Once the total costs of the district’s deferred maintenance is known, there will be a need to make adjustments in terms of priority. Using a simple priority structure will help to determine reasonable budget requests while showing the total amount of backlog. Having the items previously identified will shorten the process when the plan is updated each year. Priorities can be organized as follows:

  • Priority A - Immediate
  • Priority B - Years 1-2
  • Priority C - Years 3-5

Data collection

Develop an interview schedule for key personnel in the district holding firsthand knowledge of specific building systems. Depending on the size of the district, this can range from three to five people to as many as 15 to 20 people in districts with more schools. Starting with the list of building system categories, facility administrators can help identify key personnel to be interviewed. The interview session should be facilitated by a person having broad knowledge and experience with educational facilities. It is important to have a second person to record the data obtained during the interview. It is helpful for everyone to see the data while it is being collected. A spreadsheet template projected on a large screen works very well for this purpose. Do not forget to include non-instructional facilities, i.e. administrative offices, maintenance and transportation facilities, etc.

It is helpful for the person to be interviewed to bring along any notes, lists, inventories they may have concerning their particular building system. As the facilitator moves from one facility to the next, it should be determined quickly if there are any deferred maintenance issues worth noting for the particular building system. If none exist, move on to the next location. If there is an issue, it should be identified with a leading action verb. Most often the operative word will begin with “re…” (i.e. replace, restore, repair, renovate, etc.) The general location of the maintenance issue within the facility should be noted. Each item should also be assigned a prioritization category based upon the timeframe in which it needs to be accomplished.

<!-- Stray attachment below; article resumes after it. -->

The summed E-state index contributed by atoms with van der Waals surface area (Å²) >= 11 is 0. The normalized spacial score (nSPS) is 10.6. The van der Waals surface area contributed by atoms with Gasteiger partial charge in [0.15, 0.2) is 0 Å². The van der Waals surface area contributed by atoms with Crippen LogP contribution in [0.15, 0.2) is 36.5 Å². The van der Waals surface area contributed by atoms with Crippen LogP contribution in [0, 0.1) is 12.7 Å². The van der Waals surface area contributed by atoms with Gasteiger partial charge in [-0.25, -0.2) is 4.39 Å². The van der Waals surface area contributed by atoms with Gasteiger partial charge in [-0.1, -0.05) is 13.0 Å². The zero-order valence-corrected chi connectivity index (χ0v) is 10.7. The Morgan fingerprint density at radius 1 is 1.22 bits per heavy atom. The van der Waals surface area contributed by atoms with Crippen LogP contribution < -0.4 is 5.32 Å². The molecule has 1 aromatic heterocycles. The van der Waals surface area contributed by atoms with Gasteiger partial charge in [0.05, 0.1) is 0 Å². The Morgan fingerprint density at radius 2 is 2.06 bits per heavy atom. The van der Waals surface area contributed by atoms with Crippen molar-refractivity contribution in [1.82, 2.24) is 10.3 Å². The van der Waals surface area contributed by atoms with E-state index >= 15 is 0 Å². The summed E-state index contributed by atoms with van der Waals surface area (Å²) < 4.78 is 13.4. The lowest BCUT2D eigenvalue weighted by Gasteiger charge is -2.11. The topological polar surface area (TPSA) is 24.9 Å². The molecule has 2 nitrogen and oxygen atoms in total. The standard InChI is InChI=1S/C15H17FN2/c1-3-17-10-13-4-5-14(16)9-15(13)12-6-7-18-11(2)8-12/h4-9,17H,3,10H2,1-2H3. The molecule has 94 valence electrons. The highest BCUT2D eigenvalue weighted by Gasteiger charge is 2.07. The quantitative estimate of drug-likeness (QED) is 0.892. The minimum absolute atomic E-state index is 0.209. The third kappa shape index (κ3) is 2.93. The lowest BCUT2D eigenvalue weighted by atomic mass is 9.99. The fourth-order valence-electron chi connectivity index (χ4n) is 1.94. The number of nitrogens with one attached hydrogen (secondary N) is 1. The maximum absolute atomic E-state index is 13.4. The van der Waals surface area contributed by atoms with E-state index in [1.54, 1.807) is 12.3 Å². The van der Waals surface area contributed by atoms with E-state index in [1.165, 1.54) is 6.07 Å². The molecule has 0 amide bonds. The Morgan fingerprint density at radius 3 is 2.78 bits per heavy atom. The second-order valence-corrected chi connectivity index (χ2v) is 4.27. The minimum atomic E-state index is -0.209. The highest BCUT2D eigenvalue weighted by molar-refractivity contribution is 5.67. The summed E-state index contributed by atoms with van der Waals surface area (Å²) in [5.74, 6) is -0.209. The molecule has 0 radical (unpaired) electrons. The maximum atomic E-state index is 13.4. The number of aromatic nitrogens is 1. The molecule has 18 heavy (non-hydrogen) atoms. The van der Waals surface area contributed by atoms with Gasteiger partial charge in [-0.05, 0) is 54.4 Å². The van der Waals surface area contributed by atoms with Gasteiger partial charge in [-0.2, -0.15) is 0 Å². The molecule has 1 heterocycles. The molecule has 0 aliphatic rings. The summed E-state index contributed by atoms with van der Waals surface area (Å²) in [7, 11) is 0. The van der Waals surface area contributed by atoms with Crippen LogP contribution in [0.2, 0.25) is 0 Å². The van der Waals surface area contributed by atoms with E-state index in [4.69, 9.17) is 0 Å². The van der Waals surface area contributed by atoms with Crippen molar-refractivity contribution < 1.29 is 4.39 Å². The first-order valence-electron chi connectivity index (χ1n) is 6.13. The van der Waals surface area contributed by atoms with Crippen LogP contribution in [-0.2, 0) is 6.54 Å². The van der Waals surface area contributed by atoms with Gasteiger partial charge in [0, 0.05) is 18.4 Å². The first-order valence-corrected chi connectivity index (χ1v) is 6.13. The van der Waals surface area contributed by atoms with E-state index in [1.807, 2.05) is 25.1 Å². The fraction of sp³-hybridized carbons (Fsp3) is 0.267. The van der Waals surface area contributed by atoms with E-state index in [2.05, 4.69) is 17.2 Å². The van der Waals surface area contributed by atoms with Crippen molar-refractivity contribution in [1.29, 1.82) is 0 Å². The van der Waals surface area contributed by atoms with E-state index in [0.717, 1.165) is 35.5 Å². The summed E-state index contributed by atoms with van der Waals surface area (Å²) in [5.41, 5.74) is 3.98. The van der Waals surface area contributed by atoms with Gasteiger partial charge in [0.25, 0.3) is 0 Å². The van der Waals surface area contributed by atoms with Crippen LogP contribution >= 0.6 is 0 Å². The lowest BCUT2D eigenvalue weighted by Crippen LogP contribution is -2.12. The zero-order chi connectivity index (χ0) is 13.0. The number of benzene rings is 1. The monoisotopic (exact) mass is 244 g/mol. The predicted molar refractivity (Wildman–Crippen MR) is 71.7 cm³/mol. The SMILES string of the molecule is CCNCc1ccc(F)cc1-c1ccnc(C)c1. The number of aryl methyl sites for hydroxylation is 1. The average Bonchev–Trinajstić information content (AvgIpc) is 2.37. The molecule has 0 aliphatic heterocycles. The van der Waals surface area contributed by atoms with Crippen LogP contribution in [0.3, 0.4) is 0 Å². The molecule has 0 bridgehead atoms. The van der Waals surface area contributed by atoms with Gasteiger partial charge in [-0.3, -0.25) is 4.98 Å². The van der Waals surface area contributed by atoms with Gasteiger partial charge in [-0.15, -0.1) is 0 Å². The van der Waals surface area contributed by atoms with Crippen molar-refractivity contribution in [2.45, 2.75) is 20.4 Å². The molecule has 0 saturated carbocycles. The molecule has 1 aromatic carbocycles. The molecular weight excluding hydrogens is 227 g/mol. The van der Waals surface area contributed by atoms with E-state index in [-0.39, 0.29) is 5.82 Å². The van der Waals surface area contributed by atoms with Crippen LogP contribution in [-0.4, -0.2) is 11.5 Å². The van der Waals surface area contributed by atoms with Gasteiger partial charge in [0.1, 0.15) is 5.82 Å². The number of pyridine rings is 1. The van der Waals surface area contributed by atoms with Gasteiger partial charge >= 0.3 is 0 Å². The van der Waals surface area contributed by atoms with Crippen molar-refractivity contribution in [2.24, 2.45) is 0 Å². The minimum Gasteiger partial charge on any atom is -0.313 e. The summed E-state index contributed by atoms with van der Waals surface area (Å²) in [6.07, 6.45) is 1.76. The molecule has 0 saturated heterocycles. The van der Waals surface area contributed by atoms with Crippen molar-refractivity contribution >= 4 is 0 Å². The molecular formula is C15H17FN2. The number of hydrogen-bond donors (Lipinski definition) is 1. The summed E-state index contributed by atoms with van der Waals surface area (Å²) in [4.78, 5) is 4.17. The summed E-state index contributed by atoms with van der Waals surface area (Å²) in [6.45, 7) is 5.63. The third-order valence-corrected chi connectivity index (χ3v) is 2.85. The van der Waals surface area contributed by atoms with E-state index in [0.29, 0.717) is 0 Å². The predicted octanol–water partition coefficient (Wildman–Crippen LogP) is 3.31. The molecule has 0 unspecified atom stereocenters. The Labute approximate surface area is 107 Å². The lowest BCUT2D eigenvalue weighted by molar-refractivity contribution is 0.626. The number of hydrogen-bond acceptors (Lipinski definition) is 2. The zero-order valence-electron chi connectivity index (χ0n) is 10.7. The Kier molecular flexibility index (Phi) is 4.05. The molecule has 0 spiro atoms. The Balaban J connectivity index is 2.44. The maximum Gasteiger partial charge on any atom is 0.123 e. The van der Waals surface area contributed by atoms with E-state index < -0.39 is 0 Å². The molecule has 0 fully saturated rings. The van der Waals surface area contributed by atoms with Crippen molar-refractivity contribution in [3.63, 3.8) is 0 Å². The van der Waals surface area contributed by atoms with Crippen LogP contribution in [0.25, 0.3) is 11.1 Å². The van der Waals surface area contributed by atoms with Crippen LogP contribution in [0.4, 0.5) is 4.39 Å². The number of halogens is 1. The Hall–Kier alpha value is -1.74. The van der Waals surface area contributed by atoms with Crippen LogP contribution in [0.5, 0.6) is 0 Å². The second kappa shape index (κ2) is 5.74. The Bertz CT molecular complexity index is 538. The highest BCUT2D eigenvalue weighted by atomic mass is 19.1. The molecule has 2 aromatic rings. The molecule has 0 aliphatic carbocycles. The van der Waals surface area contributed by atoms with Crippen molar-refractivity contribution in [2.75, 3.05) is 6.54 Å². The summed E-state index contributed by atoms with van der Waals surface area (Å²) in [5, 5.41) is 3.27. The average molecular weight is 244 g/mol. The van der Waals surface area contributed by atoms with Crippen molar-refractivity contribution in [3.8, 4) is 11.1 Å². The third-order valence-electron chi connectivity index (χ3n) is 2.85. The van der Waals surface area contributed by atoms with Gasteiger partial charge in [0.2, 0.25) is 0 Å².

Cost estimating

It is not necessary to have actual proposals or detailed project estimates prepared by contractors. At this level of planning, reasonable cost estimates based on the related experience of the people in the room are sufficient. There is a significant difference in the development of a deferred maintenance plan and a project plan. Generally speaking, it is unnecessary to determine specific locations, quantities, product types for this level of planning. We simply need to know of the existence of a deferred maintenance item in a particular facility, a level of prioritization, and an approximate cost. Additional, supporting information may be helpful, but it may also overload and delay the reporting process. As the cost estimating process unfolds with each person being interviewed, the review technique becomes routine, cost standards begin to emerge, and a general pattern of needs comes to light.

The key to providing consistent, accurate, and current information related to deferred maintenance is to develop and implement a standardized process. Allowing the maintenance staff to participate in the development of the annual deferred maintenance plan can yield benefits beyond the collection of data.

In organizations concentrating on increasing effectiveness in the classroom, deferred maintenance tends to become the forgotten stepchild. Strong documentation of actual needs (complemented by constituent testimony) can be the key to funding now rather than paying more later.

This article originally appeared in the October 2016 issue of School Planning & Management.